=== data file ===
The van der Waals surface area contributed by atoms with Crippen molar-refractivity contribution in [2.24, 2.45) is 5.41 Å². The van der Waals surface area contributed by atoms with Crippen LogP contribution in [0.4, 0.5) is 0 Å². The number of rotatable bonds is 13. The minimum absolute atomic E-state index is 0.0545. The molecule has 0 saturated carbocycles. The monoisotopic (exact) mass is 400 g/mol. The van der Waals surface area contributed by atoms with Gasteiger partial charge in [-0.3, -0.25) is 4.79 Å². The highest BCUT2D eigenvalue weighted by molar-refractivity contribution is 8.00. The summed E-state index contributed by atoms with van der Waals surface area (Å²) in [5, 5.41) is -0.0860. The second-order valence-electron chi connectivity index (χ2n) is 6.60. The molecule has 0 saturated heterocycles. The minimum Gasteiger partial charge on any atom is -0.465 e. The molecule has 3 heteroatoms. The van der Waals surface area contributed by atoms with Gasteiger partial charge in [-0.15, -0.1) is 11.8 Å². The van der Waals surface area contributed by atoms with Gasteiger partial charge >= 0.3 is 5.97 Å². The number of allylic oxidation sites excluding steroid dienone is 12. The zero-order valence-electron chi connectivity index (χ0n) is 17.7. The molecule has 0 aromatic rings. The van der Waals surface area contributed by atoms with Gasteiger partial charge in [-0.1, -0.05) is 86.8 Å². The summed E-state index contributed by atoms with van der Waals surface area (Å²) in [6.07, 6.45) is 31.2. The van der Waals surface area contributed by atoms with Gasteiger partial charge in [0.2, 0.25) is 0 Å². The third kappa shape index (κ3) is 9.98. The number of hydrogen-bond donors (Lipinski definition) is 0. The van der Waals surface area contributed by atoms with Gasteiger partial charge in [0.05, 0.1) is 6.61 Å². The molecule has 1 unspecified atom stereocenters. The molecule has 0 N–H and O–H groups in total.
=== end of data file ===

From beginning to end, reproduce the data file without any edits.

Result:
The van der Waals surface area contributed by atoms with Crippen molar-refractivity contribution in [2.24, 2.45) is 5.41 Å². The van der Waals surface area contributed by atoms with Crippen LogP contribution in [0.4, 0.5) is 0 Å². The number of rotatable bonds is 13. The minimum absolute atomic E-state index is 0.0545. The molecule has 0 saturated carbocycles. The monoisotopic (exact) mass is 400 g/mol. The van der Waals surface area contributed by atoms with Gasteiger partial charge in [-0.3, -0.25) is 4.79 Å². The highest BCUT2D eigenvalue weighted by molar-refractivity contribution is 8.00. The summed E-state index contributed by atoms with van der Waals surface area (Å²) in [5, 5.41) is -0.0860. The second-order valence-electron chi connectivity index (χ2n) is 6.60. The molecule has 0 saturated heterocycles. The minimum Gasteiger partial charge on any atom is -0.465 e. The molecule has 3 heteroatoms. The van der Waals surface area contributed by atoms with Gasteiger partial charge in [-0.15, -0.1) is 11.8 Å². The van der Waals surface area contributed by atoms with Gasteiger partial charge >= 0.3 is 5.97 Å². The number of allylic oxidation sites excluding steroid dienone is 12. The zero-order valence-electron chi connectivity index (χ0n) is 17.7. The molecule has 0 aromatic rings. The van der Waals surface area contributed by atoms with Gasteiger partial charge in [-0.1, -0.05) is 86.8 Å². The summed E-state index contributed by atoms with van der Waals surface area (Å²) in [6.07, 6.45) is 31.2. The van der Waals surface area contributed by atoms with Gasteiger partial charge in [0.2, 0.25) is 0 Å². The third kappa shape index (κ3) is 9.98. The number of hydrogen-bond donors (Lipinski definition) is 0. The van der Waals surface area contributed by atoms with Gasteiger partial charge in [0.05, 0.1) is 6.61 Å². The molecule has 1 unspecified atom stereocenters. The molecule has 0 N–H and O–H groups in total.